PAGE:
I do not know your bank account number. Also, I do not have the answers to life, the universe and everything (though 42 and we apologize for the inconvenience still sound pretty spiffy). What I have are all the answers I needed to finish chapter two. This makes me incredibly happy – and I have a bunch of strangers on the internet to thank for it.

*= I love my sister now and I loved her back then. But she had Barbie dolls, yo. ARMED Barbie dolls.

badbarbie

The limits of Google
Research is great, and I’m a big fan of doing your homework. But if you’re in Holland, writing a book set in the USA, you’re still bound to run into a few problems you can’t fix on your own.

To give you an example: In chapter two, my protagonist goes to an exclusive Art Festival hosted on the property of a ranch.
My problem was that I couldn’t decide on a location. I combed through Google maps and population density maps, but it’s really hard to tell if that empty green spot on the map is a) a poverty stricken area, b) privately owned land or c) a tourist hotspot with hot dog stands. Not only that – if all the provinces in Holland are considered to have their own personalities, I bet that’s true x 10 for states in the USA. And unfortunately, couleur locale is not indicated on Google maps, so I needed a general direction if I didn’t want to comb through a million regions at random.

ASK
Or: it’s the internet, stupid!

‘Ask a friend’ is one of the helplines gameshows offer in these cases. But I have almost no friends overseas, and even if I did, the information I’d receive that way would be highly limited and subjective. What I needed was a diverse group of people willing to answer the random research questions of a stranger. In short, I needed some incredibly nice folks.

This is where I had a good idea: I posted my questions in the forum of an advice website. Did that ever turn out brilliantly! Nearly 20 different commenters from different parts of the US reacted to my questions and came up – among other things – with some great suggestions for the right location.  And the great thing is, now that I’ve settled on a location, I can research the details online by myself. I just needed a few choice pieces of information – and asking the internet was just the way to get them.

In fact, I’m writing this post for two reasons: a) because I want to pass this tip on to you as a writer, but b) also because I continue to be baffled by the power of the internet and the immense potential for good-heartedness –next to the trolling and nasty – that’s out there. THANK YOU, all the people who reacted to my post!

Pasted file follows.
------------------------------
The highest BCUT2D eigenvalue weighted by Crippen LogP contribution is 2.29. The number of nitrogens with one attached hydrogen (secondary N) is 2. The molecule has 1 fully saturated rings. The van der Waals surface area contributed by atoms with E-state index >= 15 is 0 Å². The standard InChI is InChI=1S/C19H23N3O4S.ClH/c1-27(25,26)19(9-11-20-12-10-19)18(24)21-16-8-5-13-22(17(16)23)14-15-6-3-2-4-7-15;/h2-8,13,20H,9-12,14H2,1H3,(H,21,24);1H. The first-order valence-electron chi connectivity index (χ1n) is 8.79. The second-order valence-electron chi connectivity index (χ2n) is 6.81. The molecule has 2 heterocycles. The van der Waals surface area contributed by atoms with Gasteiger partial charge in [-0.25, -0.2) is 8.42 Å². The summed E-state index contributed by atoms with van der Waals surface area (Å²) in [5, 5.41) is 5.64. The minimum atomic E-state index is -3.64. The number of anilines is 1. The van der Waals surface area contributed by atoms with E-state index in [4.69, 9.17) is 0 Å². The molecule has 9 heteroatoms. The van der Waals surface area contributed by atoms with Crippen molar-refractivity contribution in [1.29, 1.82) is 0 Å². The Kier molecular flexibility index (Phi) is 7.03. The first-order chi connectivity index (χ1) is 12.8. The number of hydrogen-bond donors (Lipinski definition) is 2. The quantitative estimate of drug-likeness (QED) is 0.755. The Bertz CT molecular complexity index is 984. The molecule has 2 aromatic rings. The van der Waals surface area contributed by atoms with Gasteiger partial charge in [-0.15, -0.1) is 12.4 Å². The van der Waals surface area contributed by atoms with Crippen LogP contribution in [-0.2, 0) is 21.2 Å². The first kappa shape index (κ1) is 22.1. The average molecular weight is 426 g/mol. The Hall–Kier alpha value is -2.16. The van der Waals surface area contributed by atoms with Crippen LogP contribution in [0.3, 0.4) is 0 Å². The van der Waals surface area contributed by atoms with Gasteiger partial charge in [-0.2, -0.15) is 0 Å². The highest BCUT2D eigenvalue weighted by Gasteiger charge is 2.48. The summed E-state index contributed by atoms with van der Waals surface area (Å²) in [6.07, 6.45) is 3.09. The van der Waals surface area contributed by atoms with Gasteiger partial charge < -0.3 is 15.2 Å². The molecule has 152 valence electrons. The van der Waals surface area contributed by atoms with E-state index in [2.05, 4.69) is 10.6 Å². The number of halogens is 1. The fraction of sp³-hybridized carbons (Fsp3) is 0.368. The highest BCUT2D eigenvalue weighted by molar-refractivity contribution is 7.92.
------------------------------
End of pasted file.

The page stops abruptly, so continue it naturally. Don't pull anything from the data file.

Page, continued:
thankyou

Ask the right way
There are a few last remarks I have to add. First of all: The forum I posted in is part of a website I follow religiously and admire the general tone of voice of. I feel very much at home with its community, even if I don’t participate often, and had a good sense of how to formulate my questions and what kind of answers to expect, even before I posted.

I think this is important. Not just because you don’t want to feel like randomly milking people for information – that’s something I’d feel uncomfortable with, but you might not – but also because you want to set yourself up to receive the answers that will benefit you most. So a few extra pointers:

* don’t ask a question you can easily research another way. People are taking the time to reply to you; the least you can do is take them seriously.
* take yourself seriously, too. No question is too silly to ask, if you really want to know the answer. Don’t be afraid to put yourself out there.
* be specific. Make sure you narrow down what you want to know sufficiently. The more concrete your questions, the more concrete the answers will be.
* know who you’re asking. Of course, you can’t know a 100%, but at least know the website and the tone of voice of the comments. You don’t want to be bombarded by a load of cynicism or be made fun of, so protect yourself where you can.
* show some restraint. Don’t get over-excited and put stuff up for discussion that you kind of already know, like ‘do you guys think this is a good motivation for my protagonist?’ Someone might say no, and interfere with what you thought you knew. Be respectful of your story and believe in it; don’t use a bunch of strangers to validate your story choices.

That’s it, you’re good to go! So now whenever you really really want the answer to something (and you don’t have any friends (or they are dumb people (or they are annoyed because you ask them stuff all the time))): ask the internet!

Oh, and last but not least…
Don’t forget to give back

DEAR WENDY
A wonderful advice website where Wendy Atterberry tells it like it is – speaking from the heart and shooting from the hip.
Go visit!!